After several weeks of trailing in the polls and at a financial disadvantage, gay marriage backers in California appear to have regained their lead against supporters of Proposition 8 – the ballot initiative that seeks to forbid gay marriage in the state once more.

A new poll released Wednesday by the Public Policy Institute of California reports that 52% of likely voters surveyed opposed Proposition 8 while 44% supported it. But the San Francisco-based institute found a higher percentage of voters opposed to banning gay marriage in September, when 55% of responders said they opposed the measure and 41% favored it.

The new poll was welcome news for gay marriage backers who had been stunned by back-to-back weekly polls showing the gay marriage ban winning – if only by a thin margin. The latest Oct. 17 CBS/SurveyUSA poll showed a majority of voters in favor of the measure 48% to 45%.

Donations to fight the gay marriage ban in Calif. have also dramatically increased over the past several weeks; No-On-8 reported raising $11 million in the first 21/2 weeks of October. And that does not include $3 million in new donations – Google founders Sergey Brin and Larry Page, chat show host Ellen DeGeneres and Hollywood filmmaker George Lucas included.

Apple Corp. announced on Friday it would make a $100,000 donation in support of gay marriage saying, “Apple views this as a civil rights issue, rather than just a political issue, and is therefore speaking out publicly against Proposition 8,” in a statement.

The new donations have helped the No-On-8 campaign erase a $10 million lead held by Prop. 8 supporters. The two groups have raised a combined $60 million to decide the gay marriage issue in California., the primary backer of Proposition 8, said it had raised only $2.4 million in October.

“The Yes on 8 campaign is being supported by regular Californians from every corner of the state who believe that marriage is between a man and a woman,” said campaign spokesman Chip White. “But make no mistake, if the other side continues fundraising at this rate, and the Yes side does not kick fundrasing into high gear, we are going to be overrun.”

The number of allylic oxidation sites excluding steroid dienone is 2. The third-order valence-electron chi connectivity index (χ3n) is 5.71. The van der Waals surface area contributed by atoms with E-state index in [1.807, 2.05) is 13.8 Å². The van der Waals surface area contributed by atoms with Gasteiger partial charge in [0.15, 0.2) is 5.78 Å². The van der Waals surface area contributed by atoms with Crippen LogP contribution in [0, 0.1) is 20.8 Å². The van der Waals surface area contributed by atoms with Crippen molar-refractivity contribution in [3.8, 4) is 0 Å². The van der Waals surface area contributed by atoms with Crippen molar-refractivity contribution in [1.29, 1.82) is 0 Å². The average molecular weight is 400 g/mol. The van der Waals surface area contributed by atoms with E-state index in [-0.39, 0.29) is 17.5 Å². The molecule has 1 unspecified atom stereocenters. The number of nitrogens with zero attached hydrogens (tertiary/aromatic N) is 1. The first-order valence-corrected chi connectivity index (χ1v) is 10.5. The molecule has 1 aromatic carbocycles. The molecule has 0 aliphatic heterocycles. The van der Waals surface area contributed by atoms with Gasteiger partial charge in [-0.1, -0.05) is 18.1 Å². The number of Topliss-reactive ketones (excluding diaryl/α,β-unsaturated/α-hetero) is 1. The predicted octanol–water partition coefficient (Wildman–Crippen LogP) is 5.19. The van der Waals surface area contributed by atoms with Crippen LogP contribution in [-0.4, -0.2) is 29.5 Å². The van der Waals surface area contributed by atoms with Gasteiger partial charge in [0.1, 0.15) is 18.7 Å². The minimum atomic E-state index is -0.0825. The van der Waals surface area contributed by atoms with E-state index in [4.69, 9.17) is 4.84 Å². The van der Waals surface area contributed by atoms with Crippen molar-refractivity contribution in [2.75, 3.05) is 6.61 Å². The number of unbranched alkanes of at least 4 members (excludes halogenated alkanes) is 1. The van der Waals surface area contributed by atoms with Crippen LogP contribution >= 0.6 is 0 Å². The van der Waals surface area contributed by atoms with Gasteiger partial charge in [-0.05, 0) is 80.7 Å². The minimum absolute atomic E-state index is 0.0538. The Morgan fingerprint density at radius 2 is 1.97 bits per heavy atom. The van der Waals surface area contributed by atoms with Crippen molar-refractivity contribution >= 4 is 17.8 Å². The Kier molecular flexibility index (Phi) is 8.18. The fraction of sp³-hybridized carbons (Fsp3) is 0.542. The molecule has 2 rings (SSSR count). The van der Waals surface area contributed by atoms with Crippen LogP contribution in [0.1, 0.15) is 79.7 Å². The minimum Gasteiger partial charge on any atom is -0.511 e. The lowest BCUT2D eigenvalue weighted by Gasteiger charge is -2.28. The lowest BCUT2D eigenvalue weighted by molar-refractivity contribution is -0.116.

An aggressive Yes-On-8 fundraising effort that threatened to “out” some three dozen No-On-8 contributors if they did not give an equal contribution to the Yes campaign, underscored the newly-found financial peril of the Yes-On-8 campaign.

“Make a donation of a like amount to which will help us correct this error,” reads a Yes-On-8 letter revealed this week. “Were you to elect not to donate comparably, it would be a clear indication that you are in opposition to traditional marriage. ... The names of any companies and organizations that choose not to donate in like manner to but have given to Equality California will be published.”

This is not the first time Yes forces have used strong-arm tactics to get their message across. The campaign's decision to place school children at the center of the gay marriage debate has been described as “despicable” by the No-On-8 campaign.

“Prop. 8 has nothing to do with schools or kids,” said Geoff Kors, No-On-8 executive committee member. “The Prop. 8 campaign continues to use scare tactics and lies to bolster their campaign. It's despicable that children are being used for political gain.”

But gay marriage foes insist that without the gay marriage ban school children will be taught gay marriage in public schools.

“Not only do the organizations leading the No on 8 campaign want gay marriage, under the guise of 'diversity', taught in public schools, they believe it is important to teach it at the earliest possible age,” Yes-On-8 Campaign Manager Frank Schubert said in a statement.

Gay marriage backers countered with a tough new television commercial this week, where California State Superintendent of Public Instruction Jack O'Connell says, “Our schools aren't required to teach anything about marriage. And using kids to lie about that is shameful.”

The ad reminds Californians that virtually every major newspaper opposes the gay marriage ban, and even the state's largest teachers union, the California Teachers Association, disagrees with Prop. 8.